Rosemary, Thyme, Sage, Marjoram, Chives, Flat-leaf Parsley, Pineapple Mint and Garden Mint.
For various reasons I did not find the opportunity to plant the herbs permanently until last weekend. Initially I was unsure about where to plant them. These things take careful thought you know! There is not much space in my garden (certainly not vacant space), so I had to move things round a bit. I transplanted the Primroses that had been growing in my rectangular "Cotswold stone" planter, and have put four of the herbs into it:
From left to right: Chives, Marjoram, Rosemary, Thyme.
The Sage plant has gone into a small terracotta pot (you can see it at the bottom left in the photo above). It is a very small plant and I felt it might easily get swamped, so I will grow it on and plant it out in a permanent position a bit later on.
Since Mint is inclined to be invasive I'm taking no chances with it. The Pineapple Mint has gone into a big plastic pot where it can be contained easily.
And the Garden Mint has gone in amongst the Aquilegias along the side of the house - not a prime position by any stretch of the imagination, but if anything can thrive there, the Mint is it!
The least promising of the 8 plants is probably the Flat-leaf Parsley. Well, actually the problem is that it is not just "a" plant. It's about a hundred, all crammed into the one little pot, so they are very leggy and under-nourished. I have put the whole clump into a little space in one of the borders and we'll see what happens, but I'm not expecting any great results.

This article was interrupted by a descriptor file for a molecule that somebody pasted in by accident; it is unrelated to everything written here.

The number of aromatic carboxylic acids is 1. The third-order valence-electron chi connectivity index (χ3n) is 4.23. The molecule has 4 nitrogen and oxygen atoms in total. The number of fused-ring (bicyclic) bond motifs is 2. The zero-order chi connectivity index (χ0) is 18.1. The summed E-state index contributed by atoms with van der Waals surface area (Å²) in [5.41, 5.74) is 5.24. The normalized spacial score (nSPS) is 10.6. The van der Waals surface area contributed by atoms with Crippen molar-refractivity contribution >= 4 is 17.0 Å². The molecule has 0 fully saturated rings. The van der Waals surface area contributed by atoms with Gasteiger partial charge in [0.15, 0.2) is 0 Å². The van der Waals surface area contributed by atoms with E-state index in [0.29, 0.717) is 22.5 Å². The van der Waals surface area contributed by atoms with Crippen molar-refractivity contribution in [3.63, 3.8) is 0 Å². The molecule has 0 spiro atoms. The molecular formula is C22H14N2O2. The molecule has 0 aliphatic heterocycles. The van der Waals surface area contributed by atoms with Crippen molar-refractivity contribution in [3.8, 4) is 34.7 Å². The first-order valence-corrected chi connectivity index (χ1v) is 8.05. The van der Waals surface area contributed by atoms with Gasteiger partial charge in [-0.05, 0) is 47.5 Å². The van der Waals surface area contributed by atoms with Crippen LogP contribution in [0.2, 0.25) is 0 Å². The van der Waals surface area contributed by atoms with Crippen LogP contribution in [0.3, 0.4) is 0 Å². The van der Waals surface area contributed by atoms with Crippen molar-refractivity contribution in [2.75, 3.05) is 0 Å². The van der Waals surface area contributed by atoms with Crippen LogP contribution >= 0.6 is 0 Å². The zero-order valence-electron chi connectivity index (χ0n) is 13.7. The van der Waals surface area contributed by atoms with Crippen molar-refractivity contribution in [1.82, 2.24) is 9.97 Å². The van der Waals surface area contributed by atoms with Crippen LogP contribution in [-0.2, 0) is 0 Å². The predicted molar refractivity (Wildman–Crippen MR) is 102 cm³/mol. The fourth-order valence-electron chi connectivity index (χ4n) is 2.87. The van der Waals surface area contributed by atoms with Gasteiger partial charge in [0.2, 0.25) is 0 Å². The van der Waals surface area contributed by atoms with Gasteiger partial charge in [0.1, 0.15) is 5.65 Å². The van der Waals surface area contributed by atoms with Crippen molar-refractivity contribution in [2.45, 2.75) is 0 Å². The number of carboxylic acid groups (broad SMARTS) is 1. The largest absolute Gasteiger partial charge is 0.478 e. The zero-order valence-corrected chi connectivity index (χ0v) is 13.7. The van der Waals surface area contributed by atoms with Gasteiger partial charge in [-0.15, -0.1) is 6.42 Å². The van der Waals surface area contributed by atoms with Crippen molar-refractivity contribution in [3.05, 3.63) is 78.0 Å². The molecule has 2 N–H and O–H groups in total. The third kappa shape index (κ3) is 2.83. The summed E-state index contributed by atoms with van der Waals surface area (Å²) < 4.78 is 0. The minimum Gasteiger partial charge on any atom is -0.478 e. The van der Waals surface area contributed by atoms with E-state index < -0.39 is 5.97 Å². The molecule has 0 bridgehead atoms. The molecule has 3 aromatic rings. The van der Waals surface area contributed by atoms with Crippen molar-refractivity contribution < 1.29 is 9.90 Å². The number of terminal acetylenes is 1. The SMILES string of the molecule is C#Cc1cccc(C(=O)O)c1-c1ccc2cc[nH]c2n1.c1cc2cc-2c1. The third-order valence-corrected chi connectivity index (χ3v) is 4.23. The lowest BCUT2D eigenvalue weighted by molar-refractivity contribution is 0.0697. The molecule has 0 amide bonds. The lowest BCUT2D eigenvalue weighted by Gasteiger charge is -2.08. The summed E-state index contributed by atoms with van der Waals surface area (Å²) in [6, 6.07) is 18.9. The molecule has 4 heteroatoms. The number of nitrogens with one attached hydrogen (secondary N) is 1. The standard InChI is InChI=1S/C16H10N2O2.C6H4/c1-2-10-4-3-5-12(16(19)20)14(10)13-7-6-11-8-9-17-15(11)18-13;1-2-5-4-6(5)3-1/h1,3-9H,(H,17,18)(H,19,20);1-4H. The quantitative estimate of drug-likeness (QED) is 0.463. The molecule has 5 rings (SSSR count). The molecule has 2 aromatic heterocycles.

Some of the older, well-established pots of herbs are looking good right now. Here you can see Greek Oregano, Moroccan Mint and Thyme and Chives - with some Aquilegia plants too.
The Aquilegia is over now, but the leaves have taken on a sort of purple tinge, particularly at the edges. I think it looks quite pretty next to the Chive flowers.
Meanwhile, in the border... This is Sage.
This is Winter Savory. Ironically, the plant which I had in a pot inside a coldframe died during the Winter, but this one, out in the open, survived.
This is feathery Fennel, with Golden Hops climbing the fence behind it.
The Lemon Balm is huge now...
This Broad-leaved Thyme. In the Winter this plant was practically bare and I thought it would die. Just look at it now!
This little chap is destined to replace one of my potted "standard" Bay trees. It started life as a sucker (offshoot) of the big Bay tree at the bottom of the garden, coming up just a couple of inches away from the main trunk. I used a sharp knife to sever it just below ground level (where it was still white), then potted it up in some damp compost. It has evidently rooted well, because it has all those fresh young leaves at the top. In another five years or so I should have a viable tree!